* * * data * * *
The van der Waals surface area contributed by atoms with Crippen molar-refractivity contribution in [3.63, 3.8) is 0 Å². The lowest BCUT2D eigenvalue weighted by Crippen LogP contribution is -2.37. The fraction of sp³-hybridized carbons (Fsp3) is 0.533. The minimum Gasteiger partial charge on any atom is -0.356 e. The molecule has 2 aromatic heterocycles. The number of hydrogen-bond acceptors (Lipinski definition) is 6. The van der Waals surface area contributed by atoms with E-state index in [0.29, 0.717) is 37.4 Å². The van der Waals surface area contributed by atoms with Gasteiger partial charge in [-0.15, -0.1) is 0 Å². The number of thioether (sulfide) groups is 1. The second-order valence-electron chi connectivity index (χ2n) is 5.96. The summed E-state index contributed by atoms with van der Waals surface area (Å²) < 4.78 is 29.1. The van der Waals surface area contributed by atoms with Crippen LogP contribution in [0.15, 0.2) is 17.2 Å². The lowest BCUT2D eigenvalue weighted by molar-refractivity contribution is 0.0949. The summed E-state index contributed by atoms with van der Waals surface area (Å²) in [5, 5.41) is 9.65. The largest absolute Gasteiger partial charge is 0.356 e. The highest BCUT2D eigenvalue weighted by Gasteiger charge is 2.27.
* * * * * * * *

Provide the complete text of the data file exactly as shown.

The van der Waals surface area contributed by atoms with Crippen molar-refractivity contribution in [3.63, 3.8) is 0 Å². The lowest BCUT2D eigenvalue weighted by Crippen LogP contribution is -2.37. The fraction of sp³-hybridized carbons (Fsp3) is 0.533. The minimum Gasteiger partial charge on any atom is -0.356 e. The molecule has 2 aromatic heterocycles. The number of hydrogen-bond acceptors (Lipinski definition) is 6. The van der Waals surface area contributed by atoms with E-state index in [0.29, 0.717) is 37.4 Å². The van der Waals surface area contributed by atoms with Gasteiger partial charge in [-0.15, -0.1) is 0 Å². The number of thioether (sulfide) groups is 1. The second-order valence-electron chi connectivity index (χ2n) is 5.96. The summed E-state index contributed by atoms with van der Waals surface area (Å²) < 4.78 is 29.1. The van der Waals surface area contributed by atoms with Crippen LogP contribution in [0.15, 0.2) is 17.2 Å². The lowest BCUT2D eigenvalue weighted by molar-refractivity contribution is 0.0949. The summed E-state index contributed by atoms with van der Waals surface area (Å²) in [5, 5.41) is 9.65. The largest absolute Gasteiger partial charge is 0.356 e. The highest BCUT2D eigenvalue weighted by Gasteiger charge is 2.27.